the First Hermit
Saint Paul was born in Upper Egypt in about the year 229, and became an orphan at the age of fifteen. He was very rich and highly educated.
Fearing lest the tortures of a terrible persecution might endanger his Christian perseverance, he retired into a remote village.
But his pagan brother-in-law denounced him, and Saint Paul, rather than remain where his faith was in danger, entered the barren desert, trusting that God would supply his wants.
And his confidence was rewarded; for on the spot to which Providence led him he found the fruit of a palm-tree for food, its leaves for clothing, and the water of a spring for drink.
His first plan was to return to the world when the persecution was over; but tasting great delights in prayer and penance, he remained for the rest of his life, ninety years, in penance, prayer and contemplation.
God revealed his existence to Saint Anthony, who sought him for three days.
Seeing a thirsty she-wolf run through an opening in the rocks, Anthony followed her to look for water and found Paul.
They knew each other at once, and praised God together.
While Saint Anthony was visiting him, a raven brought them a loaf of bread, and Saint Paul said, See how good God is! For sixty years this bird has brought me half a loaf each day; now at your coming, Christ has doubled the provision for His servants.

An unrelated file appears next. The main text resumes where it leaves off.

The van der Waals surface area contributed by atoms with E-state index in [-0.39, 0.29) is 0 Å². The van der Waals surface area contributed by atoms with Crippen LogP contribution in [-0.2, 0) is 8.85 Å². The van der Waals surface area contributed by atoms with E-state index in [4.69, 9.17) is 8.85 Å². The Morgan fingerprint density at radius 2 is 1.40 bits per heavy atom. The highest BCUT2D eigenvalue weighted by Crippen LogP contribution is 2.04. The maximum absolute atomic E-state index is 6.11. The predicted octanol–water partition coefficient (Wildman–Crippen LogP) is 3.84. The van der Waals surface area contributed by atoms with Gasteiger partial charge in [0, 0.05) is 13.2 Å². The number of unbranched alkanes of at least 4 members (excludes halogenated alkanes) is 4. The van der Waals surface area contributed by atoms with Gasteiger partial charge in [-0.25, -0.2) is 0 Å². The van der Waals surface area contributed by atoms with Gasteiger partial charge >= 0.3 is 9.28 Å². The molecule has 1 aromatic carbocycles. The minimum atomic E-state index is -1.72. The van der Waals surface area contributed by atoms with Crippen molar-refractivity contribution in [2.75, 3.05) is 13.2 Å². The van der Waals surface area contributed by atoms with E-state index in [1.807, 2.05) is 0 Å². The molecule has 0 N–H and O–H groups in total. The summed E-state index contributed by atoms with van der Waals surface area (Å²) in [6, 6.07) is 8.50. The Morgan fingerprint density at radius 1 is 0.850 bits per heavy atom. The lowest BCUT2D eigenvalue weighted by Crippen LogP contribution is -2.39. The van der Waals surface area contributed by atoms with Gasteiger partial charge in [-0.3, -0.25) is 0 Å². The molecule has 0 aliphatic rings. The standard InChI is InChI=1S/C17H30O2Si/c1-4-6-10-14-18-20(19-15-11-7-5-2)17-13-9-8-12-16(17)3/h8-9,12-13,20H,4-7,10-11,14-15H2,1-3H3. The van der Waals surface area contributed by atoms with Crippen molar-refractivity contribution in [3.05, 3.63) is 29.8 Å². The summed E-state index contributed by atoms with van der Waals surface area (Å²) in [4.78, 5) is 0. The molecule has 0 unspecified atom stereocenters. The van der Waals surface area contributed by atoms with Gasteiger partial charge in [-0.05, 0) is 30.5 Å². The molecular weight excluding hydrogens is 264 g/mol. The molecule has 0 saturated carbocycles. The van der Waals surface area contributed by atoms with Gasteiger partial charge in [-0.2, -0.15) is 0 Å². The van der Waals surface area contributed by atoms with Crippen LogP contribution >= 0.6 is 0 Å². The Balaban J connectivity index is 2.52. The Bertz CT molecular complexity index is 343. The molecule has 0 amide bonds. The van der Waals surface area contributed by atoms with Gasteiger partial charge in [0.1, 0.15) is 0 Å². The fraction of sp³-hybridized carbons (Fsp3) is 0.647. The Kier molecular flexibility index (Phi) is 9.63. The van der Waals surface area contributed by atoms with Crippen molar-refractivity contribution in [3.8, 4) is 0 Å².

The two religious passed the night in prayer, then at dawn Paul told Anthony that he was about to die, and asked to be buried in the cloak given to Anthony by Saint Athanasius.
He asked him this to show that he was dying in communion with Saint Athanasius.
Anthony hastened back to fetch it, and when he was returning to Paul he saw his co-hermit rising to heaven in glory.
He found his dead body kneeling as in prayer, and saw two lions come and dig his grave.
Saint Paul, The Patriarch of Hermits, died in his one hundred and thirteenth year.
(SOURCE: Little Pictorial Lives of the Saints, a compilation based on Butler’s Lives of the Saints and other sources by John Gilmary Shea (Benziger Brothers: New York, 1894); Lives of the Desert Fathers, their Spiritual Doctrine and Monastic Discipline, by Fr. Michel-Ange Marin (Magnificat: St. Jovite, 1991))